Just a nice post on why one should not indulge in Gossip. May come as a bit preechy but if you have not heard about Socrates Triple Filter Test, might want to give a read and give it a thought. I did :-).
Harvey Mackay's Column This Week Spread the word: don't gossip
One day in ancient Greece an acquaintance met the great philosopher Socrates and said,
"Socrates, do you know what I just heard about your friend?"
"Hold on a minute," Socrates replied. "Before telling me anything I'd like you to pass a little test. It's called the Triple Filter Test."
"That's right," Socrates continued. "Before you talk to me about my friend, it might be a good idea to take a moment and filter what you're going to say. The first filter is Truth. Have you made absolutely sure that what you are about to tell me is true?"
"No," the man said, "actually I just heard about it and..."
"All right," said Socrates. "So you don't really know if it's true or not. Now let's try the second filter, the filter of Goodness. Is what you are about to tell me about my friend something good?"
"No, on the contrary..."
"So," Socrates continued, "you want to tell me something bad about him, but you're not certain it's true. You may still pass the test though, because there's one filter left: the filter of Usefulness. Is what you want to tell me about my friend going to be useful to me?"
"No, not really."
"Well," concluded Socrates, "if what you want to tell me is neither true nor good nor even useful, why tell it to me at all?"
There would be no or little gossip if everyone followed Socrates' Triple Filter Test. But that is not the case. Gossip runs rampant.
It's no wonder legendary American humorist Erma Bombeck said: "Some say our national pastime is baseball. Not me. It's gossip."
Someone has calculated that, if a rumor was started at midday, and was repeated within two seconds by everyone who heard it to two other people, who repeated it and kept the cycle going, by about 6:30 p.m. the same day everyone on earth would have heard it.
Of course, the Internet has brought gossiping up to warp speed. A rumor posted online can make it around the world in milliseconds. And although the post may seem anonymous and, therefore, "safe," the damage is potentially irreparable. Snopes, the urban legends reference site, can't debunk everything, after all.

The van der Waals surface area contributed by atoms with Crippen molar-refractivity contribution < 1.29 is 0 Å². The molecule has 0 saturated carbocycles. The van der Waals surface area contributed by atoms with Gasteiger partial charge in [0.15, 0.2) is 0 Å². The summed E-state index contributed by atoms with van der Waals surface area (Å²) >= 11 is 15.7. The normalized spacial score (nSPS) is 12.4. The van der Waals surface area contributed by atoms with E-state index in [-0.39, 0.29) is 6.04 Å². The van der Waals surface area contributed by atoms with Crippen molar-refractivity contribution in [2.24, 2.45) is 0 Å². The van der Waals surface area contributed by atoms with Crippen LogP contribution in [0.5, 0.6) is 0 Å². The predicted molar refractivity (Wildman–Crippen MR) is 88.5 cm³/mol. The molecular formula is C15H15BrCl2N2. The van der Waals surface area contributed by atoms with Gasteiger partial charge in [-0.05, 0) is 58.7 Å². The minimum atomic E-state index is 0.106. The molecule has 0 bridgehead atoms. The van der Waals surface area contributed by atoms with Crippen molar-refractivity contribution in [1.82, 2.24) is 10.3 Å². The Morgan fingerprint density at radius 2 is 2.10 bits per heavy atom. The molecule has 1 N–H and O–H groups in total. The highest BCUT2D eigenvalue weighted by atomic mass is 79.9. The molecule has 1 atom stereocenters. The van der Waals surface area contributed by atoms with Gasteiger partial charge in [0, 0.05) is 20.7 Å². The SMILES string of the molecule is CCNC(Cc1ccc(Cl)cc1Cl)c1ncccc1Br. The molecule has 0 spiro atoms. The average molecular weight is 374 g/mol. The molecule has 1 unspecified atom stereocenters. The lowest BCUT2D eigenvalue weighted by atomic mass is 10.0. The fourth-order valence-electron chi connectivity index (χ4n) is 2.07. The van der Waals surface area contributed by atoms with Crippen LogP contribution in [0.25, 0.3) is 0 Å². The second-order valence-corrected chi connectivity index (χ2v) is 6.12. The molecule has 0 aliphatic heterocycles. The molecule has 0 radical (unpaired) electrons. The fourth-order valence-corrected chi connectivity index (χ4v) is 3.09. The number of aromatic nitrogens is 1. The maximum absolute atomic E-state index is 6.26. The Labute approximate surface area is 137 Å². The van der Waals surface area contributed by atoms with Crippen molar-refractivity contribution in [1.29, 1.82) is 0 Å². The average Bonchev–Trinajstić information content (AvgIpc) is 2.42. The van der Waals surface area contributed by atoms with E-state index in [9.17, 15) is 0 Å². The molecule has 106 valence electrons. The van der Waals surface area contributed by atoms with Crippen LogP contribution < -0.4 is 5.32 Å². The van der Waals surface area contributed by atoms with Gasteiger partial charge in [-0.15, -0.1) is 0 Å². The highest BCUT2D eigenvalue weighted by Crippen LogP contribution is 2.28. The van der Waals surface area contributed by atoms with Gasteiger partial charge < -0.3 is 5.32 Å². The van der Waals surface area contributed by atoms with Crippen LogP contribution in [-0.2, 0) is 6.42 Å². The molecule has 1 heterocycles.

Office gossip in particular is a major concern for a number of reasons. The Triple Filter Test could prevent plenty of misunderstandings and hard feelings in the workplace, where teamwork and cooperation are often central to productivity. How does someone work with another who insists on passing along information that may not be true, good or useful?
Spreading rumors about co-workers can create a hostile environment that customers will pick up on. This is a good reason for avoiding gossip. Plus the fact that I've seen many deals go down, due to gossip.
As advice columnist Dear Abby said, "It is almost impossible to throw dirt on someone without getting a little on yourself."
So clean up your act! The Triple Filter Test is simple to use. Truth alone is not enough reason to spread gossip. Who doesn't have an embarrassing truth that they want to remain private? And while good news may seem harmless enough, is it your news to share? But perhaps the most compelling reason to avoid gossip is the usefulness test. How will the information be used? I'm betting it won't be for positive reasons.
Maybe you've heard about the three ministers who went fishing. They were good friends, each of whom was a pastor at different churches in the same town. While they were fishing they began confessing their sins to each other.
The first pastor said, "Do you know what my big sin is? My big sin is drinking. I know it's wrong, but every Friday night I drive to a city where no one will recognize me, and I go to a saloon and get drunk. I know I shouldn't, but I can't help it. It's my big sin."
The second pastor said, "Well, to be honest with you, I've got a big sin too. My big sin is gambling. As a matter of fact, you know all the money I raised for that mission trip to India? I took it to Las Vegas instead and lost it all. I'm so ashamed. My big sin is gambling."
Finally it was the third pastor's turn. He said, "Guys, I probably should have gone first, because my big sin is gossiping."
Mackay's Moral: A word can be more powerful than a sword.
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